March 14, 2021 6:13:51 am
For unavoidable and unpleasant reasons, I was unable to do any birding this winter. I completely missed out on all the migratory fanfare — the arrival of the great flocks of waterfowl, the waders zipping in, and the overnight magical appearances of tiny tot long-distance travellers in parks and gardens. At last, just recently, I was able to make off for the Yamuna Biodiversity Park, a favourite stamping ground for me. It’s always a bit of a schizophrenic experience: one minute you’re dodging past demented autorickshaws pirouetting across the narrow road, or squeezing past a gigantic trailer truck attempting an impossible U-turn blocking both lanes, and then, after the cacophony, as you turn into the park, you are stunned by the sudden, hushed silence.
The foliage these days is dusky green and tan as a lion’s hide, and the breeze is fresh and cool. The large water body which you head for is at peace, freckled with the ducks which have still not left — and you are thankful to them for hanging on. What’s more: they seem to be in spiffing new outfits, some of them, thrusting their chests out and showing off no doubt. The majority are shovellers with blazing white chests, their heads glistening dark green and royal purple as they slowly rotate in the water. Their beady, gimlet eyes are a hard yellow-gold — but, alas, their webbed feet a bright plastic orange! Their beaks look like the upper half of a moccasin, and, I guess, if you had a mouth that looked like footwear, you wouldn’t sport the sunniest smile in the pond! Their flanks are a rich chestnut and their wings are flame blue near the shoulder, giving way to emerald green midway (the speculum), divided by a bar.
Always dandies, the pintails were looking extremely satisfied with themselves, their bearing erect as they followed each other, smart in their finely woven silver-grey, caramel (on the stern), white and chocolate-brown outfits. The “pin” feathers in their tails stuck out prominently, and, unlike the shovellers, these dudes looked happy with life. Towards the far end of the lake were wary common pochards. I remember seeing them in Chandigarh’s Sukhna Lake where they floated up to the water’s edge so you didn’t even need your binoculars to check them out: they have a finely woven silver-grey plumage, black breast, auburn heads and the most disconcerting-looking red eyes. Pochards are diving ducks, going in deep to find food, unlike the “dabblers” (shoveller and pintail), who pick up minute animal matter from the water’s surface. I spot a couple of tufted pochards, too: severe-looking black-and-white ducks, with a shendi (small crest) and beady yellow eyes.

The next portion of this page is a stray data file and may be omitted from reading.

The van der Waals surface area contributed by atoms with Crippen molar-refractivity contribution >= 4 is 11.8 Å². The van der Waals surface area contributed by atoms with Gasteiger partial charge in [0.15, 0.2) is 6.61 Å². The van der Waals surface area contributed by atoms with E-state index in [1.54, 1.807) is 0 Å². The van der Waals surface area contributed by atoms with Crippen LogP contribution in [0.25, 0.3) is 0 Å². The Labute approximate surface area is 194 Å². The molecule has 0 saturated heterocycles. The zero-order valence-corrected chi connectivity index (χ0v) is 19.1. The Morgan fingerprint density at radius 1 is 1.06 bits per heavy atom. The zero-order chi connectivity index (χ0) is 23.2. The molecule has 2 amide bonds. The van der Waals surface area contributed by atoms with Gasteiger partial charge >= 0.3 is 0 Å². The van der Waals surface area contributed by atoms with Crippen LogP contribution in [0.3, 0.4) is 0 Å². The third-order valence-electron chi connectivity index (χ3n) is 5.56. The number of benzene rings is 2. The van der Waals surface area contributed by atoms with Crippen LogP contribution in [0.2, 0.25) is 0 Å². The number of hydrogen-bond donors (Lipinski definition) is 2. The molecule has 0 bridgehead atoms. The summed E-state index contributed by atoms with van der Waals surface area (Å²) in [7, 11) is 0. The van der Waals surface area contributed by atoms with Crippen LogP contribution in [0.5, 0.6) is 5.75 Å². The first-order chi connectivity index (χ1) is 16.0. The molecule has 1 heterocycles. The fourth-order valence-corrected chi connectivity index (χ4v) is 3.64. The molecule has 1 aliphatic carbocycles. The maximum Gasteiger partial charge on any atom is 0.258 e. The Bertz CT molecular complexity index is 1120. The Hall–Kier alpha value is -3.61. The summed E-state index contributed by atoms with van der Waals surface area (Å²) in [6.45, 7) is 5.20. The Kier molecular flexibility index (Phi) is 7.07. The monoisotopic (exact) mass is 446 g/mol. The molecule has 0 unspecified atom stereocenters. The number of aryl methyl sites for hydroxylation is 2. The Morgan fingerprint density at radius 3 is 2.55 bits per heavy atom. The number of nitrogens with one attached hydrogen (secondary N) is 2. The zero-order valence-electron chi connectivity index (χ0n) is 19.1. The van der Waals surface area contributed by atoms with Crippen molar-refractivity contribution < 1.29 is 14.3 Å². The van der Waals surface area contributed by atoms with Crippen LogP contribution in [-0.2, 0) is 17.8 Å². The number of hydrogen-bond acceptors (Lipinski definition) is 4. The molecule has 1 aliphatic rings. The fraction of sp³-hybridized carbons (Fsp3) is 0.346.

Not all ducks go off to Central Asia, Eastern Europe or even Mongolia to breed. The busty-looking spot-billed duck, with its heavy kajal eyes and orange bindi at the base of its yellow-tipped black bill, floated around placidly, pairs following pairs — even though the breeding season (monsoon) is months away. Its breast is beige, polka-dotted with pepper, its back dark brown, scalloped in white, it flashes an emerald green speculum when it flies. Both sexes are so dressed, unlike other ducks, where the ladies are clad in dappled browns and blacks.
The ash-white dead tree, on the island in the middle of the lake, was adorned with large and little cormorants: the yellow-faced will aggressively ward off any rival threatening to take their perch. It’s calming to watch a pair of big grey herons fly in slow-mo around the lake, almost like flying yoga! That sleek stealth javelin of a bird, the darter (aka snakebird) would occasionally slip off its perch and wing low over the water, always a treat to watch. Common coot, in shiny black, floated around proudly, showing off their tennis-shoe white frontal shields. A pair of red-wattled lapwings was throwing a hissy-fit at the far end too, circling about screaming hysterically: they must have just about started to nest.
But the dark-brown marsh harrier that swung by didn’t seem interested, occasionally coming in low to take a look — just in case there was a sick or injured bird hiding in the reeds.
Invisible in the reeds fringing the lake were (resident) yellow-bellied warblers, tinkling away merrily like xylophones, teasing you with their proximity and still unspotted — the ultimate hide-and-seekers! But quite visible and busy with breakfast was one of those infernal little warblers — a chiffchaff, perhaps (it takes several lifetimes to sort out warblers, better known as LBJs or little brown jobs!).
Our visitors will now fly the gauntlet to get back home and bring the next generation into this world. To them, we raise our glasses and say, salute!
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